Mr. Henry can't quite put his finger on what it is about New York that he finds so seductive. Part of it is the sports scene—he is a rare example of someone who can explain third downs, double plays, pick and rolls, and the offsides rule, all in French. He expects to become a fixture at Madison Square Garden, where he has friends on the court and courtside. Spike Lee, practically the mayor of the Garden's sideline, was a devout Arsenal fan during the Henry era. And the Knicks' new French signing, Ronny Turiaf, numbers among Mr. Henry's closest friends—he even attended his introductory news conference at Red Bull Arena, in Harrison, N.J., towering above the crowd of reporters to snap pictures of his buddy.

Posted from Jon Cronin’s Stream Of Consciousness

Written by Jon Cronin

July 22, 2010 at 15:45

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Pétanque in New York City.

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I love Pétanque, I even built a court at our house in the countryside. The game is amazing and is best played with a glass of Rose in hand and some sun in the sky and a long and lazy Sunday. If you are in New York be sure to check out – LA BOULE NEW YORKAISE.

They play in Bryant Park and in Washington Square Park, though the latter is under reconstruction right now. Some of their members also play in various parts of Queens, Brooklyn, and Westchester. Their club is dedicated to promoting pétanque as a fun and recreational activity, as well as a competitive sport.

Over in Brooklyn – Check out Brooklyn Boule – Petanque in Brooklyn, New York. Playing in McCarren Park Williamsburg / Greenpoint, or other areas in Brooklyn. All players welcome.  – Wednesday Nights @ 8.00 and Sunday Afternoons @ 3.00 –


Written by Jon Cronin

May 14, 2010 at 20:37

Anthropometric Self-Portrait by Amelie Chabannes – ArtWeLove

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Dear ArtWeLove enthusiasts,

Those of you who know me are well aware of my enthusiasm for the French Touch phenomenon in visual arts. Yes, just like their musical counterparts, the new generation of French artists rocks. And Brooklyn-based Amelie Chabannes is one of them.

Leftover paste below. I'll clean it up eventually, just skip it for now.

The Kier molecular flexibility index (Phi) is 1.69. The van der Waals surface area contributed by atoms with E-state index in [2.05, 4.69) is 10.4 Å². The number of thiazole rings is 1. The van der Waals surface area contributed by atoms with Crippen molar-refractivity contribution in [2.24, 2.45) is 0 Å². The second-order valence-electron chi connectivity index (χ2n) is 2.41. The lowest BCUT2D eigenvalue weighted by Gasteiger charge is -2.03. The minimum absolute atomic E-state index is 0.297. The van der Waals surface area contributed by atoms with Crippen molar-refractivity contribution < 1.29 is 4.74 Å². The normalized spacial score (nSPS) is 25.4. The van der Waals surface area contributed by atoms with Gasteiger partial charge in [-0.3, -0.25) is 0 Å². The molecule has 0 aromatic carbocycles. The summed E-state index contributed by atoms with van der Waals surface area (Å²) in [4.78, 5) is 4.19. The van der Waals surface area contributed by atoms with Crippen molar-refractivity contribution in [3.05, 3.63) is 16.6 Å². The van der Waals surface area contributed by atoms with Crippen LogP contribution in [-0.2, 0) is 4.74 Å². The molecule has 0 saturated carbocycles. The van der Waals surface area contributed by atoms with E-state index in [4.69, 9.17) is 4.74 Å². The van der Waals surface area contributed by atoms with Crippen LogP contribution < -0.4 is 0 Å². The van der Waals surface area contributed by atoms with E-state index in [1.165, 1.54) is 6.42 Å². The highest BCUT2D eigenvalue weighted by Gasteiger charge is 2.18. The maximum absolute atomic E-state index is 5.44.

Amelie’s art primarily deals with the notion of identity and its many layers. Through her drawings, paintings, video, and sculptures, she explores both the physical and psychological aspects of self.

With a background that extends from fine art to architecture, she uses unique materials and unexpected metaphors to challenge our current views of identity.

As a long-time French expatriate who’s embraced her new self in The Big Apple, I relate to her themes and the very personal touch she brings to them.

When we saw her work at Stephan Stoyanov gallery in the Lower East Side, we particularly loved her use of anthropometry, as well as her very own childhood drawings in her self-portraits.

Upon chatting further during our studio visit, we discovered an artist deeply influenced by Jungian psychoanalysis.

How do we become who we are? How are outside circumstances and perceptions influencing our sense of identity? How are the various layers of memories affecting who we are? What can we discover in our dreams?

Take a look at Anthropometric Self-Portrait and notice the precision of the lines, the sharpness of the grid, the softness of the watercolor, and the raw quality of these almost automatic childhood drawings.

Yes, there’s more to Amelie’s art than meets the eye. You’ll need both sides of your brain to fully grasp the vastness of her identity.

Now, think about your own sense of identity. And think again.

Laurence Lafforgue
Founder, ARTWELOVE

Posted from Jon Cronin’s Stream Of Consciousness

Written by Jon Cronin

May 13, 2010 at 15:19